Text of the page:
The ancient ceremony of the Churching of Women is no longer used in the Anglican Communion.

In recent years, the Thanksgiving for the Gift of a Child has replaced it. These prayers are said during a Sunday service, which involves the whole family.

In the 20th century, both feminists and clergy objected to the Churching of Women which they believed denigrated women, suggesting the necessity for personal purification and supplication.

However, a two-part essay from 1995 by Natalie Knödel from Durham University questions whether postmodernists really grasped the ceremony’s significance. Whilst she acknowledges that it could be construed as being devised by men as a statement about women’s sin dating from Eve, her research has uncovered that, centuries ago, women considered it as their day to celebrate with each other.

Those who are interested in Church history and traditions or in women’s relationship with the Church will find Knödel’s essay ‘The Thanksgiving of Women after Childbirth, commonly called the Churching of Women’ of interest: parts 1 and 2.

As I mentioned at the end of last week in my Candlemas post, Mary went to the Temple 40 days after giving birth to Jesus. This was after her ritual purification as mandated in Leviticus and Exodus. After her ritual bath — mikvah — on the appropriate day, she could once again be accepted into the Temple for public worship. However, the infant Jesus also had to be presented at the Temple on the same day. Joseph accompanied both; he might have been asked to read from the Torah. Whilst Catholics put the emphasis of February 2 on Mary, Protestants who commemorate the feast day place more importance on Jesus’s Presentation.

From the example of the Holy Family, it would appear that today’s brief ceremony of the Thanksgiving for the Gift of a Child is truer to St Luke’s Gospel (Luke 2) than the Churching of Women which came about centuries later.

Knödel tells us that sequestering a woman who had given birth and welcoming her back into society was and, in some cases, a part of cultures around the world. Childbirth, then and now, is still fraught with risk for millions of women and newborns. It is something which men fear; only recently have they been encouraged to be present in Western delivery rooms. (Watching a film of an actual childbirth as I did at university is a harrowing experience. You’ll either really want children or be put off for life — no pun intended. It is bloody and gory for some and ‘absolutely beautiful’ for others.) Therefore, some societies designate a specific day on which they reintegrate the mother into daily life. This means they can work in the fields or tend house once again.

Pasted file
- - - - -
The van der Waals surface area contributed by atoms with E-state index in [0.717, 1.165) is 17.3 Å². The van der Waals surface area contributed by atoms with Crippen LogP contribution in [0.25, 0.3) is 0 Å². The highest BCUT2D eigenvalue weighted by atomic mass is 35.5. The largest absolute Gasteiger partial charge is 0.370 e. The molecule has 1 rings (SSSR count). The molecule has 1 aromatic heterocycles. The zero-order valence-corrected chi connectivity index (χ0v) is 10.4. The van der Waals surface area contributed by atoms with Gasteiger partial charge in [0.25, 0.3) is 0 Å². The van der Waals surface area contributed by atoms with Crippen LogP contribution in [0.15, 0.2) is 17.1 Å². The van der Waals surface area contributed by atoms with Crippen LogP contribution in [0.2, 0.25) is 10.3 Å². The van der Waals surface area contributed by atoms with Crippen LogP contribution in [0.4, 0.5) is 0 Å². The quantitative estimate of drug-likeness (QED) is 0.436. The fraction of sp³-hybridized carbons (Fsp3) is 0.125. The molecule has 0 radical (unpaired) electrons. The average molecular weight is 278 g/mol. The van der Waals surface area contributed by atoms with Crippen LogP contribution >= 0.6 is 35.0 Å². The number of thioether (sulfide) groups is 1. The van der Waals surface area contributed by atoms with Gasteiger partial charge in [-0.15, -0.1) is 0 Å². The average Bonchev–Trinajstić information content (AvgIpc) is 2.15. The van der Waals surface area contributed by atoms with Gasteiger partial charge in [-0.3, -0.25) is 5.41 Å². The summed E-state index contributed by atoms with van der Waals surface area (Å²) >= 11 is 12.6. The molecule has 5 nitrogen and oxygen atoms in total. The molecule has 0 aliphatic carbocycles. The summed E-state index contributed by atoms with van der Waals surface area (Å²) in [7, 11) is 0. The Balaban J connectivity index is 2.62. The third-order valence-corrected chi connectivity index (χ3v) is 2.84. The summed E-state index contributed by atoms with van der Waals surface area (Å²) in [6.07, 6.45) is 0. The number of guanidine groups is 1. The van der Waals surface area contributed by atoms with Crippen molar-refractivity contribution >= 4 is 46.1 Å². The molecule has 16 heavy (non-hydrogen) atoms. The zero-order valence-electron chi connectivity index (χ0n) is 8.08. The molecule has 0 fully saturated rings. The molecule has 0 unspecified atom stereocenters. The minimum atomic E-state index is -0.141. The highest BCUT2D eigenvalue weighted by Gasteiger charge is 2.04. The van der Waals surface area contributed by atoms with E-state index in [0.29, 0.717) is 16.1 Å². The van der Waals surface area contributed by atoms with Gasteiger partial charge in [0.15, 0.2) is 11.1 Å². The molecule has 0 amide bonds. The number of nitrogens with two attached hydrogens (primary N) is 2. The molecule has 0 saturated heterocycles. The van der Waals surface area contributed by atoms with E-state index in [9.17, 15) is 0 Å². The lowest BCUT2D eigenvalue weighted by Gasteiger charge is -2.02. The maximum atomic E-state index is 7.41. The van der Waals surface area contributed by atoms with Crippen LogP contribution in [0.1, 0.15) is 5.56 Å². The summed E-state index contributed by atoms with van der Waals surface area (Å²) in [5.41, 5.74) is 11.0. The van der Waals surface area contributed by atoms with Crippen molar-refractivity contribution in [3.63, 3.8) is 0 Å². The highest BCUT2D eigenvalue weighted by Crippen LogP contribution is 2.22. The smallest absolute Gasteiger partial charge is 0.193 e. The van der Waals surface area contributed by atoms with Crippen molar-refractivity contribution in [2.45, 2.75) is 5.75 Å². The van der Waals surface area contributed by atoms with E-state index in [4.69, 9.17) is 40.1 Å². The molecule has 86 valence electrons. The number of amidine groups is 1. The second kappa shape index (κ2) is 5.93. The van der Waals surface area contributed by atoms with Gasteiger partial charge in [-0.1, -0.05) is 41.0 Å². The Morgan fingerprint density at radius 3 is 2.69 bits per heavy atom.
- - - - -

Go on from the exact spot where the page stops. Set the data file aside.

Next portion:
With regard to Europe and Christianity of the Middle Ages, Knödel points out that the Church had laws in place to protect pregnant women. Expectant mothers were relieved of the obligation to fast and anyone who beat them was subject to ecclesiastical punishment.

In the early Church up to the Middle Ages, prayers during a service involving a newborn focussed on the churching of the child rather than the mother. Often this was part of the christening ceremony. However, privately at home, various prayers and rituals revolved around the mother’s safe delivery. Some of these prayer sessions involved intercessions to St Anne, Mary’s mother. Other women prayed that St Margaret of Antioch — patron saint of childbirth — intercede. It was not uncommon for women in these home prayer groups to place small written blessings on the womb of the mother.

Meanwhile, during this era of home ceremonies, clergy were debating the day when new mothers should reappear in church. Augustine of Canterbury asked Pope Gregory the Great for his advice on the matter. The Venerable Bede’s Ecclesiastical History of England records that Pope Gregory — in a minority of clergy — believed that sternly forbidding the woman to return to church before a certain time would intimate that she was personally guilty of Eve’s sin, thereby turning this sequestration period into a punishment. A more usual tack taken by clergy and emperors was to forbid their presence for 40 days and grant a home visit for Communion only if the women were very ill or dying. Others allowed the women to appear in church but seated with unbaptised enquirers — catechumens — meaning that they could not receive Communion.

Around the 11th century, receiving mothers back into the church was codified as a separate ceremony. Clergy developed various rules, including a special pew — ‘churching seat’ —  where the women sat or placement at the entrance of the church (in the back, separate from husband and family) and a certain type of veil for them to wear. Where mothers were allowed to receive Holy Communion, some churches set aside a certain part of the altar rail for them.

Once the rite was codified, it focussed on the mother, not the child. In pre-Reformation England, the Sarum Missal was widely used. Whilst called a ‘benediction’, the Sarum rite for the churching of women started with a purification ritual whereby the priest sprinkled or placed holy water on the woman. She stood outside of the church whilst he did this. Once the holy water was administered, she could then go inside.

During the Reformation, the holy water element was dispensed with as it was seen as a ‘magical’ Catholic superstition. However, the earliest editions of the Anglican Book of Common Prayer retained most of the Sarum rite. The Puritans later objected to the Churching of Women, asking why childbirth was so special and, interestingly, why prayers should be said on every occasion.